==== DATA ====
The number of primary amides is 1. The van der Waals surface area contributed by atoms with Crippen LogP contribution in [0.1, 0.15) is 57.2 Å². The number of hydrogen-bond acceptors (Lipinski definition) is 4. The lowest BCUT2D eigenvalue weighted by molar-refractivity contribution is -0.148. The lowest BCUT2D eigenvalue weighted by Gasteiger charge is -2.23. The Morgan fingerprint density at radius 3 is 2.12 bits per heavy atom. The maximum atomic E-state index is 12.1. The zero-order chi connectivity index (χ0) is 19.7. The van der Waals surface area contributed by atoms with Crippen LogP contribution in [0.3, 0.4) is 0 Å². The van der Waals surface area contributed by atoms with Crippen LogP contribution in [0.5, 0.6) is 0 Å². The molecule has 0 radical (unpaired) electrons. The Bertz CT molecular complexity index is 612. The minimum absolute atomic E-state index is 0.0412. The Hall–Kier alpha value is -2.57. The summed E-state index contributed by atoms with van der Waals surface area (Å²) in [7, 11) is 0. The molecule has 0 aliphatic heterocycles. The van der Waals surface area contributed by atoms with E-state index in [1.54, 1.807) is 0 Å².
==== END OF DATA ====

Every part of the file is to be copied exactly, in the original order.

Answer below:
The number of primary amides is 1. The van der Waals surface area contributed by atoms with Crippen LogP contribution in [0.1, 0.15) is 57.2 Å². The number of hydrogen-bond acceptors (Lipinski definition) is 4. The lowest BCUT2D eigenvalue weighted by molar-refractivity contribution is -0.148. The lowest BCUT2D eigenvalue weighted by Gasteiger charge is -2.23. The Morgan fingerprint density at radius 3 is 2.12 bits per heavy atom. The maximum atomic E-state index is 12.1. The zero-order chi connectivity index (χ0) is 19.7. The van der Waals surface area contributed by atoms with Crippen LogP contribution in [0.3, 0.4) is 0 Å². The van der Waals surface area contributed by atoms with Crippen LogP contribution in [0.5, 0.6) is 0 Å². The molecule has 0 radical (unpaired) electrons. The Bertz CT molecular complexity index is 612. The minimum absolute atomic E-state index is 0.0412. The Hall–Kier alpha value is -2.57. The summed E-state index contributed by atoms with van der Waals surface area (Å²) in [7, 11) is 0. The molecule has 0 aliphatic heterocycles. The van der Waals surface area contributed by atoms with E-state index in [1.54, 1.807) is 0 Å².